Joining with the League of Women Voters and other political advocacy groups, we registered over six hundred young people to vote at our march. For the first time, I felt that I contained power, capability and certainty.  Surrounded by political energy and promise, we shared in conversations about racial justice, police brutality, indifference and change for hours after the rallies and marches had finished. I have always been excited and empowered by the tenacity and vibrance that young people hold. Though perhaps naive, we occupy a certain space of optimism and perspective that has worn away from older generations. I believe with certainty that young people, when given the right tools, have a profound capacity to connect, to create, and to lead. During these midterm elections, I intend to use that capacity. There has never been a moment better than this to fight hard and fight on. I believe in the power of young people, and especially in the power of young women, who have watched their mothers and grandmothers work through the struggle for a better future and intend to do the same. I believe that my generation is the generation to remind this country of the power and preciousness of democracy. Only by voting - by making our individual voices known and heard - can we truly participate in the fundamental system of democratic election. Years of indifference and ignorance are behind us. The questions we ask and the decisions we make this November will define our values as individuals and as a nation. It is essential that we are informed, that we are educated, and most of all, that we are participants in a democracy that represents and supports. This is our commitment: to engage, to voice, and to empower. This is our responsibility: to vote. " - Charlotte Lowell, March For Our Lives Boston activist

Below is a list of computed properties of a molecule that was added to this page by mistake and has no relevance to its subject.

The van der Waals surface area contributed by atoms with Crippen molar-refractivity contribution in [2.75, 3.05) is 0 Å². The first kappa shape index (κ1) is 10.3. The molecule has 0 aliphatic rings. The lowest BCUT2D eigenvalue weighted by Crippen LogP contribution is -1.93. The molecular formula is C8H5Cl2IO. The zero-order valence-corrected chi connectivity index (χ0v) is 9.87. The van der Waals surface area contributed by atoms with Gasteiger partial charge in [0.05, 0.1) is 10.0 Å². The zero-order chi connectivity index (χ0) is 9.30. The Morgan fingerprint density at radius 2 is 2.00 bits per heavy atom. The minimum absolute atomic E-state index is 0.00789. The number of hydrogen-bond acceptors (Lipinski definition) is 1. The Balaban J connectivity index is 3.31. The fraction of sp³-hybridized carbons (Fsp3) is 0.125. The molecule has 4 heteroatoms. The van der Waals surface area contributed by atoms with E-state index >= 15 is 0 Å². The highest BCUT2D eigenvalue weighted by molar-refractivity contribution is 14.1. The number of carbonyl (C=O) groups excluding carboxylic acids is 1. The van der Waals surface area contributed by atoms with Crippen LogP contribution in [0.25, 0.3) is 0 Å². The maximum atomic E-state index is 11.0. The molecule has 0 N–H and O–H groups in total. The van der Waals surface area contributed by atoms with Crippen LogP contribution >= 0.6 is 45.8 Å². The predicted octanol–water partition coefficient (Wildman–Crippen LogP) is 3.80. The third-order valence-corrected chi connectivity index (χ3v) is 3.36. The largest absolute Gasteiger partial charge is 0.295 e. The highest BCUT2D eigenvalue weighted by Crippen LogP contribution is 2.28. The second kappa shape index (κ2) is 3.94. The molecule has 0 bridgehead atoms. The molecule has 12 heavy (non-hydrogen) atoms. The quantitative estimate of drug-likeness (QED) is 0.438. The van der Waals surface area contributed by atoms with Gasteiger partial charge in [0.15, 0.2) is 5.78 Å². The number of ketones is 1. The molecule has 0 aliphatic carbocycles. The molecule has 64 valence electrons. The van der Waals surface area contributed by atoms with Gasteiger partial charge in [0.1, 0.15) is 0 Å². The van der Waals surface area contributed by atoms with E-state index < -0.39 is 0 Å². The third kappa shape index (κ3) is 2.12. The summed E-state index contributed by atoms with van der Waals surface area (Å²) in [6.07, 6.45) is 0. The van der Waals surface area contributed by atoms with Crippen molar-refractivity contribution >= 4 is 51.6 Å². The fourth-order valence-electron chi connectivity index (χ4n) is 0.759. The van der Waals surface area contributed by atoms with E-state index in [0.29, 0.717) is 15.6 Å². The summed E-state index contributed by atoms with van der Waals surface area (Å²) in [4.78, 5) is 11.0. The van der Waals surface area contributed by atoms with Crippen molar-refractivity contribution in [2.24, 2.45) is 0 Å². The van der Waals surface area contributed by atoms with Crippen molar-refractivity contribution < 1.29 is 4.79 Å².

Want to know more about how young people are taking on the midterm elections? Check out our Youth Vote hub.